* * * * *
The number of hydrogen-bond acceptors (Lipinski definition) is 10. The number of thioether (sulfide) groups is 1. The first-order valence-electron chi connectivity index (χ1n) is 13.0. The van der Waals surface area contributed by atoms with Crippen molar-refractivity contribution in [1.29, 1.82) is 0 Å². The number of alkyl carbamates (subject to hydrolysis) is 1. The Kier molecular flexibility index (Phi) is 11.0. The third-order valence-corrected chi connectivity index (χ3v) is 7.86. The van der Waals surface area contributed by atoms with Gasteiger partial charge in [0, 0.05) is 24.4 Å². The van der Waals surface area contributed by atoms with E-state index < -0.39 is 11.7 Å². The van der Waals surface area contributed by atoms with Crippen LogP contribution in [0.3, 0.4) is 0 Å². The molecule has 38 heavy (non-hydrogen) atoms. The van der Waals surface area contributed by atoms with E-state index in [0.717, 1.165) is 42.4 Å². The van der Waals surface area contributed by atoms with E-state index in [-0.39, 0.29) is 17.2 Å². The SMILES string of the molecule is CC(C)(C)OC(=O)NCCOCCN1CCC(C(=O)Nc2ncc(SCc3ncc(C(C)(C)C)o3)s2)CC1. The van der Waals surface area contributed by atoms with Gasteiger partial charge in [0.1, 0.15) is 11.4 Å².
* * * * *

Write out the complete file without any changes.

The number of hydrogen-bond acceptors (Lipinski definition) is 10. The number of thioether (sulfide) groups is 1. The first-order valence-electron chi connectivity index (χ1n) is 13.0. The van der Waals surface area contributed by atoms with Crippen molar-refractivity contribution in [1.29, 1.82) is 0 Å². The number of alkyl carbamates (subject to hydrolysis) is 1. The Kier molecular flexibility index (Phi) is 11.0. The third-order valence-corrected chi connectivity index (χ3v) is 7.86. The van der Waals surface area contributed by atoms with Gasteiger partial charge in [0, 0.05) is 24.4 Å². The van der Waals surface area contributed by atoms with E-state index < -0.39 is 11.7 Å². The van der Waals surface area contributed by atoms with Crippen LogP contribution in [0.3, 0.4) is 0 Å². The molecule has 38 heavy (non-hydrogen) atoms. The van der Waals surface area contributed by atoms with E-state index in [0.717, 1.165) is 42.4 Å². The van der Waals surface area contributed by atoms with E-state index in [-0.39, 0.29) is 17.2 Å². The SMILES string of the molecule is CC(C)(C)OC(=O)NCCOCCN1CCC(C(=O)Nc2ncc(SCc3ncc(C(C)(C)C)o3)s2)CC1. The van der Waals surface area contributed by atoms with Gasteiger partial charge in [0.1, 0.15) is 11.4 Å².